Hamilton will be at the 142nd annual Dixon May Fair on Friday, May 12.
Not the crowd-pleasing Broadway musical, but a crowd-pleasing scorpion named Hamilton, a resident of the UC Davis Bohart Museum of Entomology. He's owned by Bohart Museum associate Wade Spencer, a UC Davis student majoring in entomology.
Spencer will be bringing Hamilton, as well as his scorpion named Celeste, to the Dixon May Fair's Floriculture Building on Friday afternoon for fairgoers to see and photograph (but not to hold; they're venomous).
Throughout the four-day fair, May 11-14, the Bohart Museum will be showcasing 17 drawers of "Oh My" insect specimens in the Floriculture Building. Scientists will be showing live critters and chatting with fairgoers on two days: Friday, May 12 (1 to 6 p.m.) and on Saturday, May 13 (noon to 5 p.m.)
The live critters? They're part of the Bohart Museum's popular "petting zoo," which includes Madagascar hissing cockroaches and walking sticks. Fairgoers can hold and photograph them.
On Saturday, May 13, entomologist and educator Jeff Smith, curator of the butterfly and moth specimens at the Bohart, will be bringing part of his global insect collection of specimens. He and other scientists also will staff the live petting zoo of Madagascar hissing cockroaches and walking sticks on Saturday.
Tabatha Yang, the Bohart Museum's education and outreach coordinator, said the 17 drawers of insect specimens spotlight bees, aquatic insects, camouflaged insects, phasmids/mantids, predators/parasitoids, sexual dimorphism, fly-fishing, entomophagy (consumption of insects and arachnids), common California insect pests, leg diversity (Harlequin beetle as center), wing diversity (moth-based), mimicry, orchid pollinators, Hemiptera/Odonata (think dragonflies), cockroaches, and butterflies.
The Bohart display is just one part of the scores of exhibits in the Floriculture Building, organized by superintendent Dave Hutson of Vacaville, a 10-year UC Master Gardener. Exhibits include colorful bee and butterfly motifs.
Elsewhere on the fairgrounds, exhibitors are showing other insect-themed work, such as the scorpion sculpture crafted by Roberto Ortiz of the Dixon FFA. It's displayed in the Youth Building.
Over in the Livestock Barn, you can see Buggy, owned by Sophia DeTomasi, 10, of the Vaca Valley 4-H Club, Vacaville. Buggy, however, is not an insect--it's a fine-looking 275-pound Berkshire hog that Sophia raised. The origin of the name? Sophia's family fondly calls her "Buggy" and she's passed the moniker on to her 4-H project. Buggy shares a pen with a hog named Bea, raised by Sophia's sister, Toni.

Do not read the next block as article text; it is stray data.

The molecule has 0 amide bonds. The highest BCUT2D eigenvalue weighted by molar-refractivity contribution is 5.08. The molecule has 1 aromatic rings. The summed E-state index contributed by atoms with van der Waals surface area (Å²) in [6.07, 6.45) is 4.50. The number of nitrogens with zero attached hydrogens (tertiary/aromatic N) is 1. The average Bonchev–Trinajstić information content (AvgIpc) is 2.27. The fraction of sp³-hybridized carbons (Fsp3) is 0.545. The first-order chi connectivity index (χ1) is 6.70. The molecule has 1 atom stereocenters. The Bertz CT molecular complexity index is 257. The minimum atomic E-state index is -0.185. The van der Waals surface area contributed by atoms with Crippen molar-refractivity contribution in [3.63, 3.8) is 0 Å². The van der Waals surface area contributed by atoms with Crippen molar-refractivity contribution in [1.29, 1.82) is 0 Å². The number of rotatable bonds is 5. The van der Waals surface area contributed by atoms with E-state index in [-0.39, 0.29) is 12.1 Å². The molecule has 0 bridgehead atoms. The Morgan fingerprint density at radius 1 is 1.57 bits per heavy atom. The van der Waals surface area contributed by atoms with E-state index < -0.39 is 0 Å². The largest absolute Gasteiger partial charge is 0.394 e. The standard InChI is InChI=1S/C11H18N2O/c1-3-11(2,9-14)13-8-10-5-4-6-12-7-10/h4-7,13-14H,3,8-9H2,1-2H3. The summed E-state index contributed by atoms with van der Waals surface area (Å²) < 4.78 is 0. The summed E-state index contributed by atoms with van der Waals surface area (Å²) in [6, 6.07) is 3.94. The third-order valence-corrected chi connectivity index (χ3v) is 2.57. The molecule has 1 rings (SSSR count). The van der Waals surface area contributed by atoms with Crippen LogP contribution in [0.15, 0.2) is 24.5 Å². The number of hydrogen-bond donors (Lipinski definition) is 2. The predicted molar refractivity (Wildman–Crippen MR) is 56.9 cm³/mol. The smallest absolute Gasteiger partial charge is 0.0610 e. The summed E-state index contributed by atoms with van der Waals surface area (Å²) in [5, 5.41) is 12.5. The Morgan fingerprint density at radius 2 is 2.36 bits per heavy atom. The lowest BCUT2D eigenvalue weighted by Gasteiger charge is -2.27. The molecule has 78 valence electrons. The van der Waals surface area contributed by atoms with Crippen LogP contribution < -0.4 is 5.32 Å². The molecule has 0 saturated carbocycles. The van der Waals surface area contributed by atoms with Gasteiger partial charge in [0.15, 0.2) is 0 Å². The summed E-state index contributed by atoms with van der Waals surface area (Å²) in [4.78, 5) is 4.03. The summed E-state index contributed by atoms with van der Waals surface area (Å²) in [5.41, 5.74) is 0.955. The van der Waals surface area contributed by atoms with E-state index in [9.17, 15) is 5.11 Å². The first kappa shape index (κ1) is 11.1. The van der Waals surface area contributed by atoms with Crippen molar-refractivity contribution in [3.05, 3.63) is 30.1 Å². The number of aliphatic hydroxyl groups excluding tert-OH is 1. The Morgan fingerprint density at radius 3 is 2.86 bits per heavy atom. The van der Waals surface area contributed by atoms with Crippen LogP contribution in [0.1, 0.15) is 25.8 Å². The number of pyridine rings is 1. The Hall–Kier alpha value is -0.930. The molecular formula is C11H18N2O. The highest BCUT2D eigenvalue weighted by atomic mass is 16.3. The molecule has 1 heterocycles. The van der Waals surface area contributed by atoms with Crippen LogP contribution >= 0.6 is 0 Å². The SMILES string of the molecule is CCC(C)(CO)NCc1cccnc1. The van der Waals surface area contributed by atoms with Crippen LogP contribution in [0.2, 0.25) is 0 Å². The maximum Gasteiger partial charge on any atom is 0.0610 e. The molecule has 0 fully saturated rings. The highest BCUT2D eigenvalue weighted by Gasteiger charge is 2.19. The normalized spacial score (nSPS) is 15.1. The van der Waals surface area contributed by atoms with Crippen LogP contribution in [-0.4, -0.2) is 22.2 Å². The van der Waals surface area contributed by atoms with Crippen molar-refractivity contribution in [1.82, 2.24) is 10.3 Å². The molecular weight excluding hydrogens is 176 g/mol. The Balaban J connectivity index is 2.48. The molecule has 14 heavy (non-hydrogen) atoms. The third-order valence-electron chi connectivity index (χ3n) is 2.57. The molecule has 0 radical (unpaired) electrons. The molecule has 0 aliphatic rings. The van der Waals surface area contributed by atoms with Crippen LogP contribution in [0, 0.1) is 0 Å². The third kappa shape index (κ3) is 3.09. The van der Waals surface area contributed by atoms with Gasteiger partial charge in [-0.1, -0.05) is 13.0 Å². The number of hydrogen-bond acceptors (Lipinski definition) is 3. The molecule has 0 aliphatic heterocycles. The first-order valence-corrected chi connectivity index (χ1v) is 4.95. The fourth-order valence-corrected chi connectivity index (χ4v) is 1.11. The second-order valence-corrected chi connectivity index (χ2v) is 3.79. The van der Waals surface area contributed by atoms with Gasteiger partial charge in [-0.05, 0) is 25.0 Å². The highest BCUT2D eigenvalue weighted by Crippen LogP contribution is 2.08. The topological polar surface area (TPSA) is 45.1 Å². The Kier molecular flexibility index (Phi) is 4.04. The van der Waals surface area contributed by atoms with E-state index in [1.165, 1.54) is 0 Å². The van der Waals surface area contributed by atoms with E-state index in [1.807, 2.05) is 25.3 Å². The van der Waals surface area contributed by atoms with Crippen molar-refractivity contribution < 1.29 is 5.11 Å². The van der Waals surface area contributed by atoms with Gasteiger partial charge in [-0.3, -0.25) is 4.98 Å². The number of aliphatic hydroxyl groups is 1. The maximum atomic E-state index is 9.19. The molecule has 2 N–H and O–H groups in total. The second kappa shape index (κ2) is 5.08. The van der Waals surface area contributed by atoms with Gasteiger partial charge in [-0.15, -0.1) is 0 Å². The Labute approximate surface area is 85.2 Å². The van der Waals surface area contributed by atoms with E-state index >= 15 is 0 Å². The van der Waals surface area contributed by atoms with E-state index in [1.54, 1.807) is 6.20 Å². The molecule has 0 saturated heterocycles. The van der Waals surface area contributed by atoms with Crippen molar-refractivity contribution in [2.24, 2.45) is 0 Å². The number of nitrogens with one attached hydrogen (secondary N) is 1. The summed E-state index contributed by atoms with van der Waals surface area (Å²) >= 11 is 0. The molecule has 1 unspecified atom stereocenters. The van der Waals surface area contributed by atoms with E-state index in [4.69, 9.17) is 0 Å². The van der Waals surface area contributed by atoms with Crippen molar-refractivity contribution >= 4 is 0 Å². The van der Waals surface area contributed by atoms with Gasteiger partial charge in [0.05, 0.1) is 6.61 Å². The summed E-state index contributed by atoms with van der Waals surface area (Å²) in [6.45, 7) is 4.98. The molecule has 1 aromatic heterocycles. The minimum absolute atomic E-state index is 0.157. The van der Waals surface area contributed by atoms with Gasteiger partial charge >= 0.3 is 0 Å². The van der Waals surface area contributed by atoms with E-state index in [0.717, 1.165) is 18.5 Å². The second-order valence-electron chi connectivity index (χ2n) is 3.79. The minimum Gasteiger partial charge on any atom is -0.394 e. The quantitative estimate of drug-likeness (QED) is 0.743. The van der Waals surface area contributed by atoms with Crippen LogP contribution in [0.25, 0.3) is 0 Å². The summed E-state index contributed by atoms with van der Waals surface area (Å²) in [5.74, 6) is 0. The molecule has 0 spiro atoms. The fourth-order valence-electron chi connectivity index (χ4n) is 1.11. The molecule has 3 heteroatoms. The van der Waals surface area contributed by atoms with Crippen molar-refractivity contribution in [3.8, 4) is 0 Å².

Theme of the 142nd annual Dixon May Fair is "Farm to Fair." It's also known as the 36th Agricultural District, the oldest district fair and fairgrounds in the state of California. The fair supports the communities of Dixon, Vacaville, Fairfield, Rio Vista, Elmira, Woodland and Davis, according to chief executive officer Patricia Conklin. The grounds are located at 655 S. First St., Dixon. (For the schedule of events, access thewebsite.)
The Bohart Museum, founded in 1946 and directed by Lynn Kimsey, UC Davis professor of entomology, is located in Room 1124 of the Academic Surge Building on Crocker Lane, UC Davis campus. It houses a global collection of nearly eight million insect specimens, plus the live petting zoo and a year-around gift shop. The Bohart Museum is open to the public Mondays through Thursdays.
Author - Communications specialist
Meet Hamilton, a scorpion owned by Wade Spencer, an undergraduate entomology student at UC Davis and an associate of the Bohart Museum of Entomology. Spencer will display Hamilton and another scorpion named Celeste on Friday afternoon, May 12 in the Dixon May Fair's Floriculture Building. (Photo by Kathy Keatley Garvey)
Meet Celeste, a scorpion owned by Wade Spencer, an undergraduate entomology student at UC Davis and an associate of the Bohart Museum of Entomology. Spencer will display Celeste and another scorpion named Hamilton on Friday afternoon, May 12 in the Dixon May Fair's Floriculture Building. (Photo by Kathy Keatley Garvey)
UC Davis entomology undergraduate student Wade Spencer holds his two scorpions, Celeste (left) and Hamilton. Fairgoers will be able to see and photograph them on Friday, but not hold them. Scorpions are venomous. (Photo by Kathy Keatley Garvey)
This scorpion sculpture, made of hex nuts, is the work of Roberto Ortiz of the Dixon FFA and is displayed in the Dixon May Fair's Youth Building. (Photo by Kathy Keatley Garvey)
Dave Hutson, superintendent of the Dixon May Fair's Floriculture Building, stands in front of a bee-decorated exhibit. (Photo by Kathy Keatley Garvey)
Meet Buggy, a 275-pound Berkshire hog raised by Sophia DeTomasi (shown), 10, of the Vaca Valley 4-H Club. Trying to photobomb this image is her sister Toni's hog named Bea. They share a pen in the Dixon May Fair Livestock Barn.(Photo by Kathy Keatley Garvey)